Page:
**Blog post by BACA Administrative Director Devon Sundberg
I began in the field of behavior analysis like most people I know — I enjoyed working with children with autism, and so I applied for a job providing therapy to them.
I had little to no knowledge of behavior analysis or how it was used to teach children with autism. Luckily, throughout my modest career I’ve been exposed to the teachings of many experts in the field. Through those experts, along with my first visit to the Association of Behavior Analysis’s national conference, it became abundantly clear that behavior analysis is so much more than teaching children with autism.
In Indiana, we are blessed to have the Indiana Autism Insurance Mandate that has allowed hundreds of children the opportunity to receive top-rate behavior analytical services. However, now we are faced with defending these clients’ rights to such service.
Big insurance companies are questioning the necessity of Applied Behavior Analysis (ABA) treatment for all clients, but particularly those over the age of six. They have a variety of excuses to deny reimbursement for ABA therapy, including questioning its usefulness for certain populations, questioning diagnoses, and pushing the responsibility to provide this therapy to the public schools.
All of this is farcical (thank you, thesaurus) if you truly have a grasp on behavior analysis and its utility. ABA is a subset of the field of behavior analysis that applies the findings of the experimental analysis of behavior to improve everyday situations and problems. Many (if not most) behavior analysts work with children with autism.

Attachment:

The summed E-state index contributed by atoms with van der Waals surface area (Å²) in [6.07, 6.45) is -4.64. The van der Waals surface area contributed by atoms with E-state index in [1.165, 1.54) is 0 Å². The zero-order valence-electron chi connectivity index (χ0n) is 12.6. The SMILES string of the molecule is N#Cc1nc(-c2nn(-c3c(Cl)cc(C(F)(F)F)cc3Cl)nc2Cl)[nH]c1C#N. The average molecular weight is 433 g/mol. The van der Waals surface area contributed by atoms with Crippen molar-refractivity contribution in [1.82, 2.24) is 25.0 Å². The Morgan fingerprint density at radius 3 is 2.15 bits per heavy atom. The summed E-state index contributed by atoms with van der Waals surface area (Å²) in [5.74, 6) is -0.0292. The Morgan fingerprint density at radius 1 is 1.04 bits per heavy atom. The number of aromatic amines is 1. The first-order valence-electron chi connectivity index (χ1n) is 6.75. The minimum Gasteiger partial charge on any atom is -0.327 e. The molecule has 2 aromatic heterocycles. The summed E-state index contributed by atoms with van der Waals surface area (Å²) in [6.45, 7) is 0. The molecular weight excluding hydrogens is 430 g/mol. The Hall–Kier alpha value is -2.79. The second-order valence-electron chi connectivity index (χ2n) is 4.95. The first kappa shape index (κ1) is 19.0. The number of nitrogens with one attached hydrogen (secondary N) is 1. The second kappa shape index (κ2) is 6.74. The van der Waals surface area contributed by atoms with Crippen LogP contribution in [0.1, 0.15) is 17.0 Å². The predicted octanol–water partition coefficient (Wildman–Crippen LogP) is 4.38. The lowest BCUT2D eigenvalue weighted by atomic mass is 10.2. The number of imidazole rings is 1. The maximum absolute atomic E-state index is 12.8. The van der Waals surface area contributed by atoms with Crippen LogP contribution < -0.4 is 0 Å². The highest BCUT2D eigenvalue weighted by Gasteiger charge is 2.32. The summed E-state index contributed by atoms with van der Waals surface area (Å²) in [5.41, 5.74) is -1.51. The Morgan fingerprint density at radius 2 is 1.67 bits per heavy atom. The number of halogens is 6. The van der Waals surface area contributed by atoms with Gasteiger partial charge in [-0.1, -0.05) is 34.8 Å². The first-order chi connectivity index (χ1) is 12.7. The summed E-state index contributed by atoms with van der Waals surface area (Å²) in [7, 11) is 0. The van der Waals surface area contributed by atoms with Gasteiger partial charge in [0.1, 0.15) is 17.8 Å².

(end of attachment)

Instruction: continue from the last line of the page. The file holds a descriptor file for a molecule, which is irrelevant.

However, there is a lesser-known area of behavior analysis called organizational behavior management (OBM). OBM utilizes the principles of behavior analysis to improve work systems and subsequently the productivity of their staff. OBM consultants are able to change behavior for the good of the company by studying the antecedents, behaviors, and consequences of employees, and then manipulating antecedents and consequences — exactly the way Board-Certified Behavior Analysts (BCBAs) working with children with autism analyze and change behavior.
Imagine my dismay after discovering that one of the companies reaping the benefits of ABA through using OBM is big insurance itself. Blue Cross Blue Shield of Alabama is documented as having one of the longest-running Performance Management (based on OBM) systems in place*, and yet they say behavior analysis only works for certain types of people.
Behavior analysis is for everyone. It needs to be provided as a medically-necessary treatment. It needs to be in the schools as a tool to educate, and it needs to be in our public policy as a tool to foster independence and productivity. Please stay in touch with BACA and help us disseminate this message.
*From “Alabama Blues’ Don’t Sing the Blues Anymore” by Richard Dowis, 1983, Performance Management Magazine, 1-2, pp. 3-5.)